(Date:12/15/2014)... Agritech Limited (NASDAQ GS: SEED) (" Origin ", or the ... China , today announced that the Company ... 30, 2014, before the market opens on Thursday, January 8, ... January 8, 2015, at 8:00 a.m. ET / 9:00 p.m. ... To participate in the call, please dial +1-888-346-8982 in ...
(Date:12/13/2014)... (PRWEB) December 12, 2014 Clarassance, a ... announced its new name: Therabron Therapeutics , Inc. ... and bronchioles (a type of structure in the lungs ... company’s mission to develop novel protein therapeutics for the ... directors decided to change the name to mark the ...
Breaking Biology Technology:United Therapeutics Corporation Announces Executive Promotions and CEO Compensation Change 2United Therapeutics Corporation Announces Executive Promotions and CEO Compensation Change 3United Therapeutics Corporation Announces Executive Promotions and CEO Compensation Change 4New Real-Time In Situ Probe-Based Video Microscope from METTLER TOLEDO 2Origin Agritech Limited to Announce Fiscal 2014 Annual Financial Results on January 8th, 2015 2Origin Agritech Limited to Announce Fiscal 2014 Annual Financial Results on January 8th, 2015 3Maryland-based Biotech Company's Path Forward in Treating Respiratory Diseases Sparks Name Change 2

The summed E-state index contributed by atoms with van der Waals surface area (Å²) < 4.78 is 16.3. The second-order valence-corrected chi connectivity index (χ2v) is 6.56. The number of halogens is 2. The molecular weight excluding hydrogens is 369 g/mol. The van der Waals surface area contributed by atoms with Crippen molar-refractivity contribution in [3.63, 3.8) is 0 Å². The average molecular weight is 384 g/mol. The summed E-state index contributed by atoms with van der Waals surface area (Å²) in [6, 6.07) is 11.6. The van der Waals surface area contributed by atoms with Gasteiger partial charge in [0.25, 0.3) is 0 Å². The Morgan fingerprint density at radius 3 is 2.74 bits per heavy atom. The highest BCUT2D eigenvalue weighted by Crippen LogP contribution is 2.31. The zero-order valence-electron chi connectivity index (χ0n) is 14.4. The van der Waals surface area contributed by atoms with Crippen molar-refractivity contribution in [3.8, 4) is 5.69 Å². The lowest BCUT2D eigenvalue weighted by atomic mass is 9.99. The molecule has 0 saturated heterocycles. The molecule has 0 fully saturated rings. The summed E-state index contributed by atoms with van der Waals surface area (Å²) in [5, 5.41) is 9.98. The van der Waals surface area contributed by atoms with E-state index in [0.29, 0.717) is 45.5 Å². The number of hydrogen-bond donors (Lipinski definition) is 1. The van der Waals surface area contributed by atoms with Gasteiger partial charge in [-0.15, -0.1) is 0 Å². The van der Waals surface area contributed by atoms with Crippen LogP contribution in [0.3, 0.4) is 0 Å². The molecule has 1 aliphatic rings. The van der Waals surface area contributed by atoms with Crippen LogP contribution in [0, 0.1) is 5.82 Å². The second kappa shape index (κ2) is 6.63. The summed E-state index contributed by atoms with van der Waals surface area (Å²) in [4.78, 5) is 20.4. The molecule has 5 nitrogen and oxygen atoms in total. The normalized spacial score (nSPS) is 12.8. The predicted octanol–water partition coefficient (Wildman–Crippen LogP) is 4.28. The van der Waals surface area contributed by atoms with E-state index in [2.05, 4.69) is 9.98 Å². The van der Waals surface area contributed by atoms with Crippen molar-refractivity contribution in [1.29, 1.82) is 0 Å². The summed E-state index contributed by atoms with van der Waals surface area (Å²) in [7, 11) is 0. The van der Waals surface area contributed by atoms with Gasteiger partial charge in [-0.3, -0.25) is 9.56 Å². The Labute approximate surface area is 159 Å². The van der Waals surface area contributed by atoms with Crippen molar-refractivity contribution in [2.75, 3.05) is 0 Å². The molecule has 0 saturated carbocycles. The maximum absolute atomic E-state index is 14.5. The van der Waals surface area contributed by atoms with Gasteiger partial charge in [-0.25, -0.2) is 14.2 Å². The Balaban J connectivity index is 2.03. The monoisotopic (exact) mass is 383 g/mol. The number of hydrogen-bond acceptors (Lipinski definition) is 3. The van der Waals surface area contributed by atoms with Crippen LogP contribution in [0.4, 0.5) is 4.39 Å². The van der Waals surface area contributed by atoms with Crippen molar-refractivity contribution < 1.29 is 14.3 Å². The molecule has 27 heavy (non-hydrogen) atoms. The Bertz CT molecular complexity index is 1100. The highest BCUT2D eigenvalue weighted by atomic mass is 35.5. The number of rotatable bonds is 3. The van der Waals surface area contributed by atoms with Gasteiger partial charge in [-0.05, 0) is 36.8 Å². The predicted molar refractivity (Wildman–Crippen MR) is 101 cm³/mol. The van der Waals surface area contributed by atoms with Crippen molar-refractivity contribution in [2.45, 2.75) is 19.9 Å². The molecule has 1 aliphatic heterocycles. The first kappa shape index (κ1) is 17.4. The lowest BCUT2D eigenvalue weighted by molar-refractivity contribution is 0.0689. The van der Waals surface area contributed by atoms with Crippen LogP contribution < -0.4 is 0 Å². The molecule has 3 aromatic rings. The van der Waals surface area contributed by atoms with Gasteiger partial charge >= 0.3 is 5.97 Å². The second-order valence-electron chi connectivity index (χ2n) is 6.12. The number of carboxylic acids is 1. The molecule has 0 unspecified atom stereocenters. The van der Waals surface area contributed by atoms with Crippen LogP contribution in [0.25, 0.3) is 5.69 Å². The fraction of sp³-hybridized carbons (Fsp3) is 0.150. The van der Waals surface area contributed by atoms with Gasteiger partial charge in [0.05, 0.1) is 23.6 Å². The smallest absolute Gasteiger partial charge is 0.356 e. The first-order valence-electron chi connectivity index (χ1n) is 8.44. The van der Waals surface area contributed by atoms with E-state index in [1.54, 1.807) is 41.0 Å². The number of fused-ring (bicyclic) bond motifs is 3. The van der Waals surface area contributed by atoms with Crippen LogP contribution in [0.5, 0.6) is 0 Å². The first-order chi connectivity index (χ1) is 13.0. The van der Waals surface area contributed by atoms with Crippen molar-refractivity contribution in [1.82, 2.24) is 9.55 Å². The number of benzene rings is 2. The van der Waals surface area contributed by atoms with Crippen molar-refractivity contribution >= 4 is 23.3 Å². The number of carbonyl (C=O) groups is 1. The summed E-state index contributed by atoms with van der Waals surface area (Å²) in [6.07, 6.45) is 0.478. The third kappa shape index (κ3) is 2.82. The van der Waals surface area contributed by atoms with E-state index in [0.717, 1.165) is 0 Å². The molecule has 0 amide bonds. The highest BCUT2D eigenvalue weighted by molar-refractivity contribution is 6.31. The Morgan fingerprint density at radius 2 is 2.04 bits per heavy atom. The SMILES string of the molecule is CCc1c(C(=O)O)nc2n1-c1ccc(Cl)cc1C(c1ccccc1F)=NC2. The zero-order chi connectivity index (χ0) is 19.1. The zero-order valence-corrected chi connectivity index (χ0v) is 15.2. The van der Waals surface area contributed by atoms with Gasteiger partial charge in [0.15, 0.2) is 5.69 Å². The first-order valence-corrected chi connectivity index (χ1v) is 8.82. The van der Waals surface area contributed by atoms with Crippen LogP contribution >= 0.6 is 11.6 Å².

... Calif., Aug. 30, 2011 ProteinSimple today introduced a revolutionary ...  The Simple Western is a complete reinvention of the Western ...  For the first time in 30 years, researchers have access ... The Western Blot was invented in 1979 and ...
... is crucial to preventing countless human diseases. In a ... discovered a new approach for studying molecules within their ... of how bacteria infect people. The research, led ... published in the Proceedings of the National Academy ...
... (ACerS) today announced the names of the organization,s two ... Koichi Niihari are the 2011 recipients of the Distinguished ... ACerS. The award is given in recognition of an ... "The Society,s Distinguished Life Member is presented annually ...
Cached Biology Technology:ProteinSimple Reinvents the Western Blot 2Scientists develop new technologies for understanding bacterial infections 2Scientists develop new technologies for understanding bacterial infections 3The American Ceramic Society selects Marshall, Niihara as 2011 Distinguish Life Members 2